During and immediately after World War II, governments everywhere looked with dismay at their non-functioning factories, empty warehouses, and depleted male workforce. Even though the normal economic response to such shortages would be for prices to go up, it was politically vital under the circumstances to prevent profiteering, exploitation, and inflationary pressure from disrupting domestic marketplaces yet further.
In the Commonwealth, legislation was brought in during 1939 to control the prices of many key goods, commodities and supplies: this was known as the Commonwealth Prices Branch. In Australia, this was implemented by appointing a Deputy Price Commissioner for each state, who was tasked with assessing the correct level that specific prices should be. These commissioners were also given the power to investigate and enforce those “pegged” prices (quite independently of the police): the price controls continued until the 1950s.
While this legislation did (broadly) have the desired effect, the mismatches it introduced between the price and the value of things opened up numerous opportunities for short term black markets to form. One well-known black market was for cars:
HINT OF FALL IN USED CAR PRICES
Melbourne.- If control were lifted, prices of used cars would fall and the black market would disappear, men in the trade said today.
Popular American cars would settle to slightly below the former black market price and expensive English cars to below the pegged price, they said.
The pegged price for a 1938 Ford has been £235, and the black market price £450. Buicks, Oldsmobiles, Chevrolets, and Pontiacs might sell for 75 per cent more
than the pegged price.
There was no shortage of English cars, so a 1937 Alvis, now £697, could go down to about £495. The classic English cars of the late 20’s and early 30’s, pegged at about £300, would probably sell at less than £100.
Every car would then find its level. Drivers who had kept their cars in good condition would be able to sell them in direct relation to their values.
Men in the trade said honest secondhand car dealers had almost been forced out of business during the war. Records showed that 90 per cent of all used car sales were on a friend-to-friend basis and they never passed through the trade.
But because you could be fined or go to prison if you bought or sold a car for significantly more than its pegged price, to sell your (say) fancy American car on the black market you would need two separate things: (1) a buyer willing to pay more than the pegged price, and also (2) someone who could supply nice clean paperwork to make the sale appear legitimate if the State Deputy Price Commissioner just happened to come knocking at your door.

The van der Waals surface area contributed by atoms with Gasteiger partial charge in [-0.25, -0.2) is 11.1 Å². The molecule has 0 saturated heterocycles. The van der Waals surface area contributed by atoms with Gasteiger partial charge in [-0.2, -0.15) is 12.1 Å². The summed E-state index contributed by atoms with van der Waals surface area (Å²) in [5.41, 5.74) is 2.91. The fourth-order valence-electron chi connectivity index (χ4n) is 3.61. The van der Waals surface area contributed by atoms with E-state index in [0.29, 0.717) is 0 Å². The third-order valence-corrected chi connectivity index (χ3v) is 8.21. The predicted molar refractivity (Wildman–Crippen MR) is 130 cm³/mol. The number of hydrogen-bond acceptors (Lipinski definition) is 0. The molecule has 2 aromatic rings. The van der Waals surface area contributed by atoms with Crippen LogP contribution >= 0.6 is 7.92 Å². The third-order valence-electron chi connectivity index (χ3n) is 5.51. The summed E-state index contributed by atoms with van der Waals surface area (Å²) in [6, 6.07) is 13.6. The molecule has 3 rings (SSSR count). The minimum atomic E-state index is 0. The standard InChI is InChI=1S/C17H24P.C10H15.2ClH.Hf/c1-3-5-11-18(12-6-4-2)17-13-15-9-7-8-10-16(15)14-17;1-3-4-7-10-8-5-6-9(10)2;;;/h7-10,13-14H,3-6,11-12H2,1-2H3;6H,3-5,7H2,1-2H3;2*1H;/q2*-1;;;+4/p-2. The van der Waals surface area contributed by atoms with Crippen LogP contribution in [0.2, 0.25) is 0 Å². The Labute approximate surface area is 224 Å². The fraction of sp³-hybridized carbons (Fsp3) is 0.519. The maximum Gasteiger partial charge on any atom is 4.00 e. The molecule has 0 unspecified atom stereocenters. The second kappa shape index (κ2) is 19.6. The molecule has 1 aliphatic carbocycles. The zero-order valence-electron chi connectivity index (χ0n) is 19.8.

And yet because back then cars were both aspirational and hugely expensive (in fact, they cost as much as a small house), so much money was at stake here that it was absolutely inevitable the black market in cars would not only exist, but, well, prosper.
So this is the point where Daphne Page and Prosper Thomson enter the room: specifically, Judge Haslam’s courtroom… I offer the remainder of the post without comment, simply because the judge was able to read the situation quite clearly, even if he didn’t much like what he saw:
Daphne Page vs Prosper Thomson
Sequel To Alleged Loan. — Claiming £400, alleged to be the amount of a loan not repaid, Daphne Page, married of South terrace, Adelaide, sued Prosper McTaggart Thomson, hire car proprietor, of Moseley street, Glenelg.
Plaintiff alleged that the sum had been lent to defendant on or about November 27 last year so that he could purchase a new car and then go to Melbourne to sell another car.
Defendant appeared to answer the claim.
In evidence, plaintiff said that before she lent defendant the money she asked for an assurance that she would get it back promptly. She had not obtained a receipt from defendant. After several attempts had been made later to have the loan repaid by Thomson, he had said that the man to whom he had sold the car in Melbourne had paid him by a cheque which had not been met by the bank concerned. When she had proposed taking action against defendant he had said that if she took out a summons she would be “a sorry woman”. He had threatened to report her for “blackmailing.”
In reply to Mr. R. H. Ward, for defendant, the witness denied that anything had ever been said about £900 being paid for the car. She had never told Thomson that she wanted that sum for it. The pegged price of the car was £442.
Part-heard and adjourned until today.
Miss R. P. Mitchell for plaintiff.
BEFORE JUDGE HASLAM:—
Alleged Loan.— The hearing was further adjourned until today of a case in which Daphne Page, married, of South terrace, Adelaide, sued Prosper McTaggart Thomson, hire car proprietor, of Moseley street, Glenelg, for £400, alleged to have been a loan by her to him which be had not repaid.
Page alleged that the loan had been made on or about November 27 last year so that he could purchase a new car and then go to Melbourne to sell another car.
Thomson said that in answer to an advertisement Page had approached him on October 39 with a car to sell. She wanted £900 for it. On November 11 she accepted £850 as the price for the car and said that the RAA had told her that the pegged price was £442.
He drew a cheque for £450 and gave it to Page, who told him she had made out a receipt for £442, the pegged price. Early in December he went to Melbourne to sell a car for another man. On his return to Adelaide be found many messages from Page requesting that he would telephone her. He did not do so, but about a week later met her and told her that he could not pay her the £400 “black market balance” on the car because he had had a cheque returned from a bank.
Page had said she wanted the money urgently, as she had bought a business. Witness “put her off.”